Although Comcast has been at the center of the BitTorrent blocking and Net Neutrality debate, they are certainly not the only Internet provider targeting the popular file-sharing protocol.
All around the world, hundreds of larger and smaller ISPs are actively interfering with BitTorrent traffic, allegedly to keep their networks in good shape. Thus far, only Comcast has been punished for doing so.
In 2008 the FCC looked into Comcast’s BitTorrent blocking and concluded that the company’s network management practices were unfair because they specifically targeted BitTorrent, not any other protocols.
The FCC ordered Comcast to stop blocking BitTorrent transfers, and last year the communications commission decided to take up the task of ensuring that the Internet remains neutral. At least, that was the initial plan, the reality is less hopeful.
Although it was Comcast’s anti-BitTorrent measures that sparked the current Net Neutrality debate, the FCC’s current proposals are not going to stop ISPs from slowing down or even blocking BitTorrent traffic. In fact, if these rules are implemented, BitTorrent users will be worse off than three years ago.
In the 107 page proposal detailing the Net Neutrality regulation, the FCC says that all traffic on the Internet should be treated equally, but it allows ISPs to slow down or block traffic if it’s considered to be “reasonable network management”.
So the key issue is, what are reasonable network management practices and how may these affect BitTorrent traffic? Let’s take a look at what the FCC has to say about this.
Reasonable network management consists of reasonable practices employed by a provider of broadband Internet access service to [...] (i) reduce or mitigate the effects of congestion on its network or to address quality-of-service concerns; [...] (iii) prevent the transfer of unlawful content; or (iv) prevent the unlawful transfer of content.
In short, this means that ISPs have plenty of options to target BitTorrent traffic and keep the Net Neutral at the same time. Let’s take a closer look.
As the EFF has also pointed out, the latter two conditions (iii and iv) would make it perfectly reasonable to block BitTorrent traffic for the purpose of preventing piracy. The terminology is rather vague, but we expect that when the MPAA or RIAA produce a report stating that 95% of all BitTorrent traffic involves copyright violations, blocking BitTorrent may become perfectly reasonable.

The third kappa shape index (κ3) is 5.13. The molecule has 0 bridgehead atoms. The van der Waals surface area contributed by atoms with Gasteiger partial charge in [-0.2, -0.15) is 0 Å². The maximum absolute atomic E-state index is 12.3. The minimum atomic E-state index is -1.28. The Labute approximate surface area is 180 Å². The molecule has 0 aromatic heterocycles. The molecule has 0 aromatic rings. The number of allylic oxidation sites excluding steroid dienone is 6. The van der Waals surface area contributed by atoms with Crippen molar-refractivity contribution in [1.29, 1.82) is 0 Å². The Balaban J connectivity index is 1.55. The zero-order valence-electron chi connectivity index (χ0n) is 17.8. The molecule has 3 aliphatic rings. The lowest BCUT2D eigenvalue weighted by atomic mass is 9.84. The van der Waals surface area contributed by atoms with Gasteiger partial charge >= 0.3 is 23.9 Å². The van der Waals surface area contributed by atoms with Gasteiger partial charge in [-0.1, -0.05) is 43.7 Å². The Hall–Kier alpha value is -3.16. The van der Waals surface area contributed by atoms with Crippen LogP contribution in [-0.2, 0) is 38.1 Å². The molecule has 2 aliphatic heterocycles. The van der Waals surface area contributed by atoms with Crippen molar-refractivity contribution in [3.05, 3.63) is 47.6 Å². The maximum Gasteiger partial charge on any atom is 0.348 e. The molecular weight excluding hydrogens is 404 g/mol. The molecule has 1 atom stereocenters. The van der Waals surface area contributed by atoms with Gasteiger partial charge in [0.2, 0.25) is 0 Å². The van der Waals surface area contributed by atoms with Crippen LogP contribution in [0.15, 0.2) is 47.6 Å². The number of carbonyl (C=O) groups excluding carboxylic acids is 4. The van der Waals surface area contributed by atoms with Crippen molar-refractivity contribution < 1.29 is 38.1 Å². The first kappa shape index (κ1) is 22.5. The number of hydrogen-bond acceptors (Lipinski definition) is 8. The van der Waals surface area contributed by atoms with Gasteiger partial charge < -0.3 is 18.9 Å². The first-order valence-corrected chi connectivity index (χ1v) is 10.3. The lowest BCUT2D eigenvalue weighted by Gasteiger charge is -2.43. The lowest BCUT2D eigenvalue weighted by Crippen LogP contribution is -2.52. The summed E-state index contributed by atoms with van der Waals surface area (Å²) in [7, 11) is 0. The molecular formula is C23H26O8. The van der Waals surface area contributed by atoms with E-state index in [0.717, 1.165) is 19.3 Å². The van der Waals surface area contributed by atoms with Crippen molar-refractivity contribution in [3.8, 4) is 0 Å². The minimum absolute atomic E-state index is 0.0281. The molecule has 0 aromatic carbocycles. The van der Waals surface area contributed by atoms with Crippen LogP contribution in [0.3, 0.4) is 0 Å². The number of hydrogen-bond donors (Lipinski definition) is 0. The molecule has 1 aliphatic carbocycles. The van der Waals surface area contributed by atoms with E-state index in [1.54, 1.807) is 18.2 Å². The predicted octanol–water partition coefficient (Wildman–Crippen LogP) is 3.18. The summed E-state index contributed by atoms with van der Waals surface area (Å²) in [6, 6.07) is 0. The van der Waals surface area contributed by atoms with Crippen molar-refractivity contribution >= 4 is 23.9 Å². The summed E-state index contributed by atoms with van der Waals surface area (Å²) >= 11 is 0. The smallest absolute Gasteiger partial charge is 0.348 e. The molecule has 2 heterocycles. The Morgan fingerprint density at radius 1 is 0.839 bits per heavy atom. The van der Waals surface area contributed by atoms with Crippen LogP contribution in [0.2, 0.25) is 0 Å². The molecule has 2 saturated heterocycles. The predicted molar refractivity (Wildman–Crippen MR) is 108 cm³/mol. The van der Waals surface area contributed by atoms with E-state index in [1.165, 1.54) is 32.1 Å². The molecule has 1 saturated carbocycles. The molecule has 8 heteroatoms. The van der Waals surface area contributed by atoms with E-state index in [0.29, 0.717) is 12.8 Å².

And that’s just one of the many loopholes. There are also plenty of options for ISPs to target BitTorrent traffic without going for the piracy/copyright angle. In fact, congestion issues and quality-of-service concerns are even more viable and can be implemented to target BitTorrent traffic specifically, but indirectly.
Under the proposed plans, ISPs could simply manage their networks by slowing down connections that use “too many” TCP connections, one of the key characteristics of BitTorrent traffic. There are plenty of arbitrary rules that may look reasonable and neutral, but will specifically (not exclusively) hinder BitTorrent transfers to ease the strain on the network.
In fact, the Internet Engineering Task Force (IETF) which develops and promotes Internet standards is working on a proposal that might kill BitTorrent traffic if implemented. The proposed protocol will mark all packets which are expected to cause congestion as “negative packets,” which is likely to apply to and slow down most peer-to-peer traffic.
One way or another, the FCC’s Net Neutrality plan is no guarantee that BitTorrent will be able to download at full speeds. On the contrary, the plans might actually encourage ISPs to use Deep Packet Inspection technologies to check if the traffic of its subscribers is lawful, if it’s the last resort to slow down BitTorrent. We don’t want that to happen do we?